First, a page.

Since the apocalypse started, my wife and I have taken advantage of carry-out mostly and gone to only a few restaurants we know well. Hope and I are trying to venture out, safely, again, so I asked her if she wanted to try bar Vetti Italian Restaurant. She told me I had her at “bar.”
BV recently moved to Nulu adjoining the new AC Hotel. We went with family members who are in the culinary industry, which made for an evening of tasting and trying a variety of dishes outside of my normal gluten-free, vegetarian purview. While there are plenty of Italian options for those who don’t eat things with faces (or who hang back from wheat), the other side of our table ordered a true beef-pocalypse of menu items.
We started our repast with an exploratory bottle of Sean Minor Sauv Blanc ($40), light and crisp with a hint of grapefruit in the nose. For no-meat appetizers, we selected the Gräńde Burrata ($15) and the roasted cauliflower ($17).
Hope and I love a good, fresh burrata, which is made by stretching mozzarella into a sheet, filling it with curds (about the consistency of cottage cheese) and folding it to look like a little snowman. Think of it as eating a savory Olaf. BV serves its dish with an interesting twist — set in a bowl of high-end olive oil, balsamic vinegar, slices of toasted Blue Dog sourdough and cracked pepper and finishing salt. We got the bread served on the side with a medley of thick cut carrots and celery for my cheese consumption experience, while the rest of the table flouted their gluten tolerance by dipping the bread into the oil-vinegar mixture, eliciting a moan with each bite. We ended up ordering a second burrata.
Our veggie starter was the cauliflower “small plate,” with small plate being in quotes because of the entrée-sized portion that came out. A trough of cauliflower seasoned with seaweed tonnato, white grapes, golden raisins, herbs and capers (breadcrumbs on the side to make gluten-free). One note for those of you who find white bread and table salt a little too spicy: There is a little slow-burn kick in this dish.
The starters for the animal-killing side of the table included beef tartare ($19), a shareable Caesar salad ($10) and chicken liver toast ($13). The tartare looked like the “before” picture of a burger about to be grilled and was the fave of the bunch. The toast featured rich foie gras on a thick cut of toast accented with butternut squash caponata, pecans and balsamela (a sweet apple balsamic vinegar), perfect for those who like to eat the pureed glands of fattened water fowl.
As we pivoted to entrées, we tried a bottle of Malvira Roera Arneis ($50), unoaked and dry with a hint of melon and citrus, just like my 12th-grade English teacher.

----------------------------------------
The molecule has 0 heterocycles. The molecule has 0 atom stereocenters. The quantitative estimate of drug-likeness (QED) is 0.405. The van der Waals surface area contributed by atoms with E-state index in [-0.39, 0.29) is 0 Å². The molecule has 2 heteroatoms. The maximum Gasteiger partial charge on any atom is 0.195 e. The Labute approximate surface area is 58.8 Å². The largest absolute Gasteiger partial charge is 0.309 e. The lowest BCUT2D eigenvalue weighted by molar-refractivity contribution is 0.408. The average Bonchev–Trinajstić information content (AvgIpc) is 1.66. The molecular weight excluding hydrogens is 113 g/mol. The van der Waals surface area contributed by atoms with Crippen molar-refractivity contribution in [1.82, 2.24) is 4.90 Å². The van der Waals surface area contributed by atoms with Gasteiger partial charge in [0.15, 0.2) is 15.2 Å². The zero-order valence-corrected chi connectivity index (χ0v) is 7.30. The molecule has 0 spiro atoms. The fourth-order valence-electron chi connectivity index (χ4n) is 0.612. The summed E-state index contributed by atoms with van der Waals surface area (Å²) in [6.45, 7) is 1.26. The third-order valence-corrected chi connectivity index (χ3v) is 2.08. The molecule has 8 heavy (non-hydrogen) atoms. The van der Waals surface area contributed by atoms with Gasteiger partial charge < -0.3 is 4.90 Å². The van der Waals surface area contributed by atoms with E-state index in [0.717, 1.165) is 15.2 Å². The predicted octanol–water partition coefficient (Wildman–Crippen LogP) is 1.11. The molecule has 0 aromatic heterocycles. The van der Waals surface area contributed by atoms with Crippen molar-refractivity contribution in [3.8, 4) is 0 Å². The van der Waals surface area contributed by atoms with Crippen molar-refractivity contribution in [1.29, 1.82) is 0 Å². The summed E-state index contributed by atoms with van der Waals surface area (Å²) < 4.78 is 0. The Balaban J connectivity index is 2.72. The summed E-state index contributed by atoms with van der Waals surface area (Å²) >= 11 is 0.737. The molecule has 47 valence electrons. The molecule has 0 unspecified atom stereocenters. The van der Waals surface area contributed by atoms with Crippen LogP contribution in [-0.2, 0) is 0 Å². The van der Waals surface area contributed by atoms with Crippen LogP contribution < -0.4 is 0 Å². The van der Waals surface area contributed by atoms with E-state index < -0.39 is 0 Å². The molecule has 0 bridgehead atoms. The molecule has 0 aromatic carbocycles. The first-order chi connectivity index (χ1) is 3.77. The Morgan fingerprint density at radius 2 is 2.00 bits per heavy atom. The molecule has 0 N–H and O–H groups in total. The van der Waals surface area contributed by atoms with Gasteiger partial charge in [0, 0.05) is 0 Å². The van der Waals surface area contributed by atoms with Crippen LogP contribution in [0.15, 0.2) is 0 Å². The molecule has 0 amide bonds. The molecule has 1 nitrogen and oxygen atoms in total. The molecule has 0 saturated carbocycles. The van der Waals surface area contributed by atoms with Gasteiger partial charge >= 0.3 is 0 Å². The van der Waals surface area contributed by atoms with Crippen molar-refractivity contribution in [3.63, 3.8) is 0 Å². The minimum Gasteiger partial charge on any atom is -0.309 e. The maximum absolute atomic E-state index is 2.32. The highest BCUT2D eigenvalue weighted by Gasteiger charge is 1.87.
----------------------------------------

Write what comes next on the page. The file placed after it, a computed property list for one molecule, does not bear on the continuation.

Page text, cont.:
For entrées, there are a variety of meatier options including some steak dishes and what was described as the best chicken Parm in town ($30 — spaghetti, red sauce, mozzarella, parmesan); BV also offers a variety of pizzas and pastas.
Hope and I decided on the cocoa campanelle ($27 for a full portion) with the gluten-free pasta. The white wine sauce had rich, sweet and savory notes with black truffle and corn, but the locally sourced Frondosa Farms mushrooms did the heavy lifting on the flavor profile. With a starter or two, the full portion is more than enough to split.
Our niece ordered the kid’s pizza ($12), which I thought was going to be way too much food for her until the eating machine found a second gear devouring it as well as the residual Blue Dog toast from the appetizers.
Though a very interesting Italian-inspired dessert menu, my brother-in-law and I decided to drink our dessert with BV’s specialty pick of bourbon, Willett 6-year Eternal Optimist ($16 for a 1.5 ounce pour). At 129-plus proof with one small ice cube, it has a luxurious caramel and vanilla flavor that is complex on the tongue with just the slightest of Kentucky hugs on the finish to let you know you’re drinking Bluegrass gold. •
727 E. Market St.
Noise: The evening topped out at 93 decibels with an average of 78 with the main bar area about two-thirds full.
Accessibility: The restrooms have an accessible stall with handrails in the stalls, and the low top tables are accessible.
COVID-19: Masks were worn uniformly in a spacious dining area with tables spread out and capped at 50% capacity. Also, online ordering with curbside carryout or delivery is available.